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Comment Re:For the rest of us... (Score 1) 94

And what should DNS clients do if you're staying in a country with an ISP where many DNS requests are getting poisoned? (Including those to and root servers)

The obvious thing would be to set up a local recursive bind forwarder to forward to dnssec signed servers, that either is or are children of the root. But I've never done that before

Comment Re:Once again (Score 1) 346

The software loaded onto the Psystar machines were legally paid for.

Not exactly - the software was a modified derivative of what Psystar paid for. A derivative that was not allowed by the original licensor (Apple). Therefore this copy is illegal.

It's like taking GPL software, modifying it, distributing it and then not following the original licence agreement (that you must then distribute source code). That's why this case is such a big deal for FOSS. If Psystar win, GPL begins to be in trouble

Comment Re:Once again (Score 1) 346

Thank you for the good reference. And as many have been missing, the whole point here is that Psystar did here alter the goods in a material manner (by bypassing software restrictions that detect hardware). Maybe if they had just sold a machine with a Hypervisor to run an unmodified OSX they would be on more solid ground

Comment Re:Duh (Score 1) 346

What is the difference though? Lots of manufacturers like Dell use master copies to clone their PCs.

What you're suggesting is insane. The only difference is having to install everything manually on every computer, or just cloning the same bits and bytes. What's the difference as long as Apple got the same amount of money?

This very argument was tackled by Apple. The point is that Psystar made an illegal modified master copy, which they then went on to clone onto all their PCs. The difference is that Dell were entitled to make master copies since they had a licence from Apple to do so. IMO, it's somewhat analagous to taking a Windows install, sticking a pirate key on it, then cloning it to 1000 PCs. That you've then also provided a retail Windows package doesn't help you escape.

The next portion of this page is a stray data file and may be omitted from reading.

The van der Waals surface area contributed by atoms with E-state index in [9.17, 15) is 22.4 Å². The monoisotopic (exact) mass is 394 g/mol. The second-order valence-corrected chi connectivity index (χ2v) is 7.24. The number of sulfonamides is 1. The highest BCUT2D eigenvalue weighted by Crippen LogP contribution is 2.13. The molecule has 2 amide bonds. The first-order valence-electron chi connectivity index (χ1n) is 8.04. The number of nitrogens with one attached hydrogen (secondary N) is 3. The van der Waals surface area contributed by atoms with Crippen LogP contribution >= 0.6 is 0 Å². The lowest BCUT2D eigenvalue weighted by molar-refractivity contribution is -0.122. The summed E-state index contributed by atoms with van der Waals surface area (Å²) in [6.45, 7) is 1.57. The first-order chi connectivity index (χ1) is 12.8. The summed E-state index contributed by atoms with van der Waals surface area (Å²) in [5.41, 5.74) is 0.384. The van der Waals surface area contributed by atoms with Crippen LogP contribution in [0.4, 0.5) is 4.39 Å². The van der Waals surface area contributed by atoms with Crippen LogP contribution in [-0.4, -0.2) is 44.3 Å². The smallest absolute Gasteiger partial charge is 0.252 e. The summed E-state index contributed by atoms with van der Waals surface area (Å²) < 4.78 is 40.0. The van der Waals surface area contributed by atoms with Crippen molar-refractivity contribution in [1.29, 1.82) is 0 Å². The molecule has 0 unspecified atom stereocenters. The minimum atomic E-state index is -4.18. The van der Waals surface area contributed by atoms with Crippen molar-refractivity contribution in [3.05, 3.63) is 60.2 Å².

The law should not be stupid, but be interpreted according to common sense. If this is how it is, either this broken legal system needs further fixes, or we just need to stay away from proprietary software altogether - too much risk and arbitrary decisions in the hands of the wrong people..

The law is verbose, like a good computer program so that there is less ambiguity about what people think is common sense. Agree that sticking to FOSS will get you in less trouble

Comment Re:The first thing that came to mind... (Score 1) 333

To be fair to them, the Dell employee purchase scheme does say that it's discount is applicable *on top of* any pre-existing sale discount. They just make it hard to find - when you go through the EPP site, they hide all the "regular" discounts

This didn't stop me from purchasing this Dell Studio I'm typing on, having received -£300 from the regular offer and a further 5% off via the EPP. Make use of it!

Comment Re:i can totally see this happeining (Score 1) 452

Patient: I've been farting a lot lately. They are always silent and do not smell but it causes my skirt to move and I'm embarrassed that people are noticing. Is this something you can help me with?

Doctor: Take one of these pills every day and see me next week

- 1 week passes

Patient: I'm afraid my farts haven't stopped. And not they've started smelling horribly!

Doctor: Right, that's your nose fixed. Now for something for your ears...

The Almighty Buck

Is Free Really the Future of Gaming? 230